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The diet... oops, method craze

Bruno Sousa has worked with English teaching since 2010. He holds the full DELTA (M1/M2/M3), Celta, CPE, and Train the trainer among other certificates. He has worked with all age ranges and levels. Right now, he is migrating from language schools to regular/bilingual ones. His main interests, currently, revolve around bilingual education, teacher training, and international curriculum.

I have always struggled with my weight, not because of aesthetic considerations, but because of health: if,/when I get old, I don’t want to be short of breath when climbing up the stairs. Therefore, I have already tried a few diets… low carb, paleo, body for life… well, many. Would you be surprised that none of them actually worked in the long run? Well, they haven’t, and I am sure this has to do with habit-formation (mine), and not with efficacy (the diets’).

One may feel it is far-fetched to compare diets to EFL/ESL/ELT methods, but I do see many similarities. This has always been like that, but since the advent of social media, this has become more and more evident. Aren’t you tired of looking through your Instagram stories and seeing some posts from a highly specialized individual (of course they are highly specialized! they either lived in Australia for two years or hold passports from an English-speaking nation and are, therefore, experts) who promises their method will teach you once and for all? I know I am. And the more specialized I become, the more fed up with this type of thing I get.

But then, again, the history of methods and approaches seems to have always been like that:

  • “PPP doesn’t work, and if you don’t use TBL in your lessons, you’re not really teaching your learners”;

  • “There’s nothing good about the Grammar-Translation Approach, and you need to use the Direct Method if you want your learners to speak proper English”;

  • “Audiolingualism is useless, and only CLT should be used in the classroom”.

These sentences summarize ideas and are usually not expressed like that, but every now and again someone will tell you this, but in different words. This is not to say that methods shouldn’t be analyzed, studied, updated, or even criticized. Of course they should, but, too often, this industry appears to dismiss ideas and techniques which used to work.

Not only do I believe this doesn’t help the industry, but it actually makes most of us look awful to learners, i.e., our clients. Living in a post-methods era, we now know that almost every miraculous new method – as does any miraculous new diet – has actually several similarities to the same methods they dismiss as ineffective (Richards & Rodgers, 1986). This brings about the issue of Principled Eclecticism, which supports the belief that techniques and activities from different methods should be used in order to cater for all the learners in a classroom, as single methods tend to be seen as ‘one-size-fits-all’ solutions (Thornbury, 2004:73).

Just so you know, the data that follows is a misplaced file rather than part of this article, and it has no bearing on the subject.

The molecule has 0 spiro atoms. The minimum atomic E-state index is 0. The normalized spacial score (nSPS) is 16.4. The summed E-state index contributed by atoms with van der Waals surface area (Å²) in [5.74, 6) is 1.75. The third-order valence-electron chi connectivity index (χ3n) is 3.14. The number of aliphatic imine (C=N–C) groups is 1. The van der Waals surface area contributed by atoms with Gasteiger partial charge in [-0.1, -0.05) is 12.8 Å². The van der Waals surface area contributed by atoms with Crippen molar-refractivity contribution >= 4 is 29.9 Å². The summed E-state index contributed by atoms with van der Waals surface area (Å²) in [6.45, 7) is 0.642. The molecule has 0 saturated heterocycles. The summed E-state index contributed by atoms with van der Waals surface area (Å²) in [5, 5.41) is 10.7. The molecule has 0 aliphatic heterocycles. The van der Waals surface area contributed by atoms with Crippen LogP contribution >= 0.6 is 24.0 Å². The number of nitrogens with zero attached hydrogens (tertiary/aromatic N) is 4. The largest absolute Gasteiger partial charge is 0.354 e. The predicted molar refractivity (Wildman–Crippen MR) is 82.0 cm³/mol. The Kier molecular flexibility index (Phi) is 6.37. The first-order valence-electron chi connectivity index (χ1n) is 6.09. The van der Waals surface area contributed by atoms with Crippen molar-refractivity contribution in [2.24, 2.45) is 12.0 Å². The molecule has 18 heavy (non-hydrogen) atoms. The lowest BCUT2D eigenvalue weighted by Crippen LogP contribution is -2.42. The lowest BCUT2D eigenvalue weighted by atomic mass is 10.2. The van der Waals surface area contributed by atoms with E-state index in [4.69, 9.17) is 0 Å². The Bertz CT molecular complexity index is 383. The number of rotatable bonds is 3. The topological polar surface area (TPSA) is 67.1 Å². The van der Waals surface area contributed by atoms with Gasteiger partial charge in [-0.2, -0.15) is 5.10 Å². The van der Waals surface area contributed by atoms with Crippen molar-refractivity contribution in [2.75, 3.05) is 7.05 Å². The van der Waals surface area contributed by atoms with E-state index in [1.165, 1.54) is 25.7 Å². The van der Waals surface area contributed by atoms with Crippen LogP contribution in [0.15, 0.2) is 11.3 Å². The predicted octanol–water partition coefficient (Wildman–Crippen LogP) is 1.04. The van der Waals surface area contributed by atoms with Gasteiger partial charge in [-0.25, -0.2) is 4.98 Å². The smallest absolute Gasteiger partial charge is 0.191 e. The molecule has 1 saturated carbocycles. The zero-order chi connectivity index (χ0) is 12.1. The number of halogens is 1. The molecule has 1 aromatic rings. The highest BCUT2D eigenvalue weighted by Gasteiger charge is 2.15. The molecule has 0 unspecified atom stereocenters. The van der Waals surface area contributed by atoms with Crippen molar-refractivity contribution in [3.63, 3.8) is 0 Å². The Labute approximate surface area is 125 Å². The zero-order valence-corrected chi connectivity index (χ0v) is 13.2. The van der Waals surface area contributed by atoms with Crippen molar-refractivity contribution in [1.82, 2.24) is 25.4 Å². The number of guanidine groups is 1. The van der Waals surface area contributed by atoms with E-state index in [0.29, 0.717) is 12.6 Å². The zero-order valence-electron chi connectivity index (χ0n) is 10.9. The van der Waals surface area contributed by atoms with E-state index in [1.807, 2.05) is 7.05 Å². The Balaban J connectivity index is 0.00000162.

When I was taking the Delta M2, one of my tutors mentioned he doesn’t like it when teachers call themselves eclectic, since it tends to be simply an excuse for doing whatever they want in the classroom. Insofar as I understand what he means by that, I must disagree: teachers who are reflective enough will look for informed decisions that suit their own learners’ needs through classroom-based research (Thornbury, 2004:73).

We are often taught in training sessions that learners have their own learning styles (or, more recently, preferences), which most teachers will agree is true. Why, then, cannot a few techniques from so-called disproved methods work with some students? Personally, I refuse to believe there is nothing good from different methods that can be used in our classrooms. I do also believe that even when we refer to single individuals, a single method won’t have all the techniques to teach him/her all skills and systems effectively.

But I digress,as my main aim here is to show that, as teachers, we should support each other. From the moment you tell a prospective learner/client that “that school’s method doesn’t work” rather than “our method will benefit you in this and that manner”, you are undermining all your colleagues and the whole work category. Moreover, you’re setting yourself up for failure: the method you work with is not foolproof and you will probably need to use techniques that you, yourself, deemed as useless. And believe me, learners notice that.

To sum up, diets and methods are tools, not the goal: there is much more than following techniques to achieving success. If, as teachers, we don’t acknowledge that, we will inevitably continue fighting endlessly against charlatans who tell you that you can lose weight by sitting on your couch eating ice cream, as there are the ones who tell you that you can go from A2 to C1 in English in just 12 months studying 4 hours a week.



Richards, J. & Rodgers, T. (1986). Approaches and methods in language teaching (2nd ed.). Cambridge: CUP.

Thornbury, S. (2006). An A-Z of ELT. London: Macmillan.

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